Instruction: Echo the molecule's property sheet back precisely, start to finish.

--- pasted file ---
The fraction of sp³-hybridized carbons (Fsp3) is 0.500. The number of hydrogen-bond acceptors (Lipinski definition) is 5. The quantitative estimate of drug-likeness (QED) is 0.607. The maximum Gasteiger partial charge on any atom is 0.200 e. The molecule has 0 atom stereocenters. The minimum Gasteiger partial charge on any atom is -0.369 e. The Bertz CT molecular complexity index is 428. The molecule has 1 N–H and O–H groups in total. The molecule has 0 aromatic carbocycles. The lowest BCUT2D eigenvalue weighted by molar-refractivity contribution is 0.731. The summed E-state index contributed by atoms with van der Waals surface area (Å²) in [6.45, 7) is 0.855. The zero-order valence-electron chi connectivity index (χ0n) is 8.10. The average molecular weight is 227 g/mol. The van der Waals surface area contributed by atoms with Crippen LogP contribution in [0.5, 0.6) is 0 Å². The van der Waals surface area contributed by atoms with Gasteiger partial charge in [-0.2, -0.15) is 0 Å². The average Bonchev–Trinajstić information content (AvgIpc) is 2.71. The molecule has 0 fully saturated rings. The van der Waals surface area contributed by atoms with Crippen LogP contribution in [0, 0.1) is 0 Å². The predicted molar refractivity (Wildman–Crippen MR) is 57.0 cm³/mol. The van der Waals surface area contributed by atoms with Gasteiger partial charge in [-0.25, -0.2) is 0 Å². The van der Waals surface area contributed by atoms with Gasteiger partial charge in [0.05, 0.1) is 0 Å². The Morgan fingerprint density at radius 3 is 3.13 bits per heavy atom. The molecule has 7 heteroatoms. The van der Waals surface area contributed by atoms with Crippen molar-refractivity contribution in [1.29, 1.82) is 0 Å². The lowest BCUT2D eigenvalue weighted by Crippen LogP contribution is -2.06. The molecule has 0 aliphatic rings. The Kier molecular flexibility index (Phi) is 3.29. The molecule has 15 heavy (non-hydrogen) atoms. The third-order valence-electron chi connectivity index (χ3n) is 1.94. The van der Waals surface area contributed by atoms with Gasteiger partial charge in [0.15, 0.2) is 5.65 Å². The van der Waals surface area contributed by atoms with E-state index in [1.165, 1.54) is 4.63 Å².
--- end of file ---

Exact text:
The fraction of sp³-hybridized carbons (Fsp3) is 0.500. The number of hydrogen-bond acceptors (Lipinski definition) is 5. The quantitative estimate of drug-likeness (QED) is 0.607. The maximum Gasteiger partial charge on any atom is 0.200 e. The molecule has 0 atom stereocenters. The minimum Gasteiger partial charge on any atom is -0.369 e. The Bertz CT molecular complexity index is 428. The molecule has 1 N–H and O–H groups in total. The molecule has 0 aromatic carbocycles. The lowest BCUT2D eigenvalue weighted by molar-refractivity contribution is 0.731. The summed E-state index contributed by atoms with van der Waals surface area (Å²) in [6.45, 7) is 0.855. The zero-order valence-electron chi connectivity index (χ0n) is 8.10. The average molecular weight is 227 g/mol. The van der Waals surface area contributed by atoms with Crippen LogP contribution in [0.5, 0.6) is 0 Å². The van der Waals surface area contributed by atoms with Gasteiger partial charge in [-0.2, -0.15) is 0 Å². The average Bonchev–Trinajstić information content (AvgIpc) is 2.71. The molecule has 0 fully saturated rings. The van der Waals surface area contributed by atoms with Crippen LogP contribution in [0, 0.1) is 0 Å². The predicted molar refractivity (Wildman–Crippen MR) is 57.0 cm³/mol. The van der Waals surface area contributed by atoms with Gasteiger partial charge in [-0.25, -0.2) is 0 Å². The van der Waals surface area contributed by atoms with Gasteiger partial charge in [0.05, 0.1) is 0 Å². The Morgan fingerprint density at radius 3 is 3.13 bits per heavy atom. The molecule has 7 heteroatoms. The van der Waals surface area contributed by atoms with Crippen molar-refractivity contribution in [1.29, 1.82) is 0 Å². The lowest BCUT2D eigenvalue weighted by Crippen LogP contribution is -2.06. The molecule has 0 aliphatic rings. The Kier molecular flexibility index (Phi) is 3.29. The molecule has 15 heavy (non-hydrogen) atoms. The third-order valence-electron chi connectivity index (χ3n) is 1.94. The van der Waals surface area contributed by atoms with Gasteiger partial charge in [0.15, 0.2) is 5.65 Å². The van der Waals surface area contributed by atoms with E-state index in [1.165, 1.54) is 4.63 Å².